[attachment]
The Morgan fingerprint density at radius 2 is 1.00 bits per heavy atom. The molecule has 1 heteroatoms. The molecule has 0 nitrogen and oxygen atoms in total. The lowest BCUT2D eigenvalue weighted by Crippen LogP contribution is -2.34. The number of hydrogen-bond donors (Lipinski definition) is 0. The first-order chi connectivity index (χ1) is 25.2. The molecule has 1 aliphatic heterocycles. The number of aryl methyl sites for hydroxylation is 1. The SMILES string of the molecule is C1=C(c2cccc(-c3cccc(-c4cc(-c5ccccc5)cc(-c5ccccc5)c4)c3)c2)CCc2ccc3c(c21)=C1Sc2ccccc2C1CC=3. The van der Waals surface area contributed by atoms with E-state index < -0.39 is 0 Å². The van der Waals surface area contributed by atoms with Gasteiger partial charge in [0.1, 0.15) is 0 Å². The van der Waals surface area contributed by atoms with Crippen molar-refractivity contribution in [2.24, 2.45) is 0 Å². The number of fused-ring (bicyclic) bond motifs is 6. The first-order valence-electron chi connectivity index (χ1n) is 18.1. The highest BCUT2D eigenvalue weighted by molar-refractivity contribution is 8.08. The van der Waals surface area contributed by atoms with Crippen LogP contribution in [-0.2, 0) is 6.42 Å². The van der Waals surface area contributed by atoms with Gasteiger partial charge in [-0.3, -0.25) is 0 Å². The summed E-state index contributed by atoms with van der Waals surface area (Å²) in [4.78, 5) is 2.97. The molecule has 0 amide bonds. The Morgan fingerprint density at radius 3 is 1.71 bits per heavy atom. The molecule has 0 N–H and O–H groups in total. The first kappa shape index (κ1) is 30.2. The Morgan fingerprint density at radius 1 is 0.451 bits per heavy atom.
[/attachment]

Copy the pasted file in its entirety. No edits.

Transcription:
The Morgan fingerprint density at radius 2 is 1.00 bits per heavy atom. The molecule has 1 heteroatoms. The molecule has 0 nitrogen and oxygen atoms in total. The lowest BCUT2D eigenvalue weighted by Crippen LogP contribution is -2.34. The number of hydrogen-bond donors (Lipinski definition) is 0. The first-order chi connectivity index (χ1) is 25.2. The molecule has 1 aliphatic heterocycles. The number of aryl methyl sites for hydroxylation is 1. The SMILES string of the molecule is C1=C(c2cccc(-c3cccc(-c4cc(-c5ccccc5)cc(-c5ccccc5)c4)c3)c2)CCc2ccc3c(c21)=C1Sc2ccccc2C1CC=3. The van der Waals surface area contributed by atoms with E-state index < -0.39 is 0 Å². The van der Waals surface area contributed by atoms with Gasteiger partial charge in [0.1, 0.15) is 0 Å². The van der Waals surface area contributed by atoms with Crippen molar-refractivity contribution in [2.24, 2.45) is 0 Å². The number of fused-ring (bicyclic) bond motifs is 6. The first-order valence-electron chi connectivity index (χ1n) is 18.1. The highest BCUT2D eigenvalue weighted by molar-refractivity contribution is 8.08. The van der Waals surface area contributed by atoms with Crippen LogP contribution in [-0.2, 0) is 6.42 Å². The van der Waals surface area contributed by atoms with Gasteiger partial charge in [-0.3, -0.25) is 0 Å². The summed E-state index contributed by atoms with van der Waals surface area (Å²) in [4.78, 5) is 2.97. The molecule has 0 amide bonds. The Morgan fingerprint density at radius 3 is 1.71 bits per heavy atom. The molecule has 0 N–H and O–H groups in total. The first kappa shape index (κ1) is 30.2. The Morgan fingerprint density at radius 1 is 0.451 bits per heavy atom.